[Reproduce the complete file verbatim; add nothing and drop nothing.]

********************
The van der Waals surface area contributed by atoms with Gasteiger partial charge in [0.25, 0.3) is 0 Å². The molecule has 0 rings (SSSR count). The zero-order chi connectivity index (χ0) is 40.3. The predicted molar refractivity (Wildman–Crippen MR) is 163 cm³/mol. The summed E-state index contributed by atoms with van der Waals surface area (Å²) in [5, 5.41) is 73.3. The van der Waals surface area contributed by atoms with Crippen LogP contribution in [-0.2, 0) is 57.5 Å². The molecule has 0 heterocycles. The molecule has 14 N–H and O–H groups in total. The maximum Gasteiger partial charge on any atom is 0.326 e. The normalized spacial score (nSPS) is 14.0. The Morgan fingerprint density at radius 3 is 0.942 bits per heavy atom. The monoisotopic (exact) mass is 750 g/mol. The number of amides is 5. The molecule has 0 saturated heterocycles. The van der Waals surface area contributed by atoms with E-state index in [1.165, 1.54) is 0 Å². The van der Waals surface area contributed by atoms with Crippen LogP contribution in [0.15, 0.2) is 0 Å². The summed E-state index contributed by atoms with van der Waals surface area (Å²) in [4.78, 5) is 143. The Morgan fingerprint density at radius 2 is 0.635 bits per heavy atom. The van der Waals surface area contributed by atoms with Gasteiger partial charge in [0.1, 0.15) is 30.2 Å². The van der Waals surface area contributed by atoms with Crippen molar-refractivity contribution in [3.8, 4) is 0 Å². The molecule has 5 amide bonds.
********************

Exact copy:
The van der Waals surface area contributed by atoms with Gasteiger partial charge in [0.25, 0.3) is 0 Å². The molecule has 0 rings (SSSR count). The zero-order chi connectivity index (χ0) is 40.3. The predicted molar refractivity (Wildman–Crippen MR) is 163 cm³/mol. The summed E-state index contributed by atoms with van der Waals surface area (Å²) in [5, 5.41) is 73.3. The van der Waals surface area contributed by atoms with Crippen LogP contribution in [-0.2, 0) is 57.5 Å². The molecule has 0 heterocycles. The molecule has 14 N–H and O–H groups in total. The maximum Gasteiger partial charge on any atom is 0.326 e. The normalized spacial score (nSPS) is 14.0. The Morgan fingerprint density at radius 3 is 0.942 bits per heavy atom. The monoisotopic (exact) mass is 750 g/mol. The number of amides is 5. The molecule has 0 saturated heterocycles. The van der Waals surface area contributed by atoms with E-state index in [1.165, 1.54) is 0 Å². The van der Waals surface area contributed by atoms with Crippen LogP contribution in [0.15, 0.2) is 0 Å². The summed E-state index contributed by atoms with van der Waals surface area (Å²) in [4.78, 5) is 143. The Morgan fingerprint density at radius 2 is 0.635 bits per heavy atom. The van der Waals surface area contributed by atoms with Gasteiger partial charge in [0.1, 0.15) is 30.2 Å². The van der Waals surface area contributed by atoms with Crippen molar-refractivity contribution in [3.8, 4) is 0 Å². The molecule has 5 amide bonds.